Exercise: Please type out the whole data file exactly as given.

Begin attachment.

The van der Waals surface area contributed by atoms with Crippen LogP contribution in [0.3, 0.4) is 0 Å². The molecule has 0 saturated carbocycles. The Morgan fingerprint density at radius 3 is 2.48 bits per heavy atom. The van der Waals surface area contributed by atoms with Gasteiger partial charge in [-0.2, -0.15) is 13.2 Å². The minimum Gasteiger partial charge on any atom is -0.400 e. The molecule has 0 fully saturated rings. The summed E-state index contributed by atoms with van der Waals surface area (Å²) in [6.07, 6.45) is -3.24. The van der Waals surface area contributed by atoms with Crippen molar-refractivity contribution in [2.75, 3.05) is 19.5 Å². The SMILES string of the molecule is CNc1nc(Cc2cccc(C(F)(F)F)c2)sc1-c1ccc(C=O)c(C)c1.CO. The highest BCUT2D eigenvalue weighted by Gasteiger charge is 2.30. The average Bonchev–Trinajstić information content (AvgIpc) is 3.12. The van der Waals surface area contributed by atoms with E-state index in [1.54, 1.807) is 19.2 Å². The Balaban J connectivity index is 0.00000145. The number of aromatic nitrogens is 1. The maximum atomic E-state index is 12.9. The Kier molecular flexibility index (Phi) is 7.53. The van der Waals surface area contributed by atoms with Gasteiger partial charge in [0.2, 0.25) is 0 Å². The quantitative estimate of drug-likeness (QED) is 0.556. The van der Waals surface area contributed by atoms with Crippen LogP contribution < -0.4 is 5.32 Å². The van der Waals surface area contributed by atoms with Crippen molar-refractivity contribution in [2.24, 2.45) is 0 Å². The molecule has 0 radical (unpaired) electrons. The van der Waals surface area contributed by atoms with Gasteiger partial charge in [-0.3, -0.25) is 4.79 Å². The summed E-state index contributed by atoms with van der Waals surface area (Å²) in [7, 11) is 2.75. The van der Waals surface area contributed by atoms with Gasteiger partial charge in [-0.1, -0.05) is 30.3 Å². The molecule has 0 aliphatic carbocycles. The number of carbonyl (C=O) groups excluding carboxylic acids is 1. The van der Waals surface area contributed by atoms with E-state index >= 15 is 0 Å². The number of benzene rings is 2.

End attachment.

The van der Waals surface area contributed by atoms with Crippen LogP contribution in [0.3, 0.4) is 0 Å². The molecule has 0 saturated carbocycles. The Morgan fingerprint density at radius 3 is 2.48 bits per heavy atom. The van der Waals surface area contributed by atoms with Gasteiger partial charge in [-0.2, -0.15) is 13.2 Å². The minimum Gasteiger partial charge on any atom is -0.400 e. The molecule has 0 fully saturated rings. The summed E-state index contributed by atoms with van der Waals surface area (Å²) in [6.07, 6.45) is -3.24. The van der Waals surface area contributed by atoms with Crippen molar-refractivity contribution in [2.75, 3.05) is 19.5 Å². The SMILES string of the molecule is CNc1nc(Cc2cccc(C(F)(F)F)c2)sc1-c1ccc(C=O)c(C)c1.CO. The highest BCUT2D eigenvalue weighted by Gasteiger charge is 2.30. The average Bonchev–Trinajstić information content (AvgIpc) is 3.12. The van der Waals surface area contributed by atoms with E-state index in [1.54, 1.807) is 19.2 Å². The Balaban J connectivity index is 0.00000145. The number of aromatic nitrogens is 1. The maximum atomic E-state index is 12.9. The Kier molecular flexibility index (Phi) is 7.53. The van der Waals surface area contributed by atoms with Gasteiger partial charge in [0.2, 0.25) is 0 Å². The quantitative estimate of drug-likeness (QED) is 0.556. The van der Waals surface area contributed by atoms with Crippen LogP contribution < -0.4 is 5.32 Å². The van der Waals surface area contributed by atoms with Crippen molar-refractivity contribution in [2.24, 2.45) is 0 Å². The molecule has 0 radical (unpaired) electrons. The van der Waals surface area contributed by atoms with Gasteiger partial charge in [-0.3, -0.25) is 4.79 Å². The summed E-state index contributed by atoms with van der Waals surface area (Å²) in [7, 11) is 2.75. The van der Waals surface area contributed by atoms with Gasteiger partial charge in [-0.1, -0.05) is 30.3 Å². The molecule has 0 aliphatic carbocycles. The number of carbonyl (C=O) groups excluding carboxylic acids is 1. The van der Waals surface area contributed by atoms with E-state index >= 15 is 0 Å². The number of benzene rings is 2.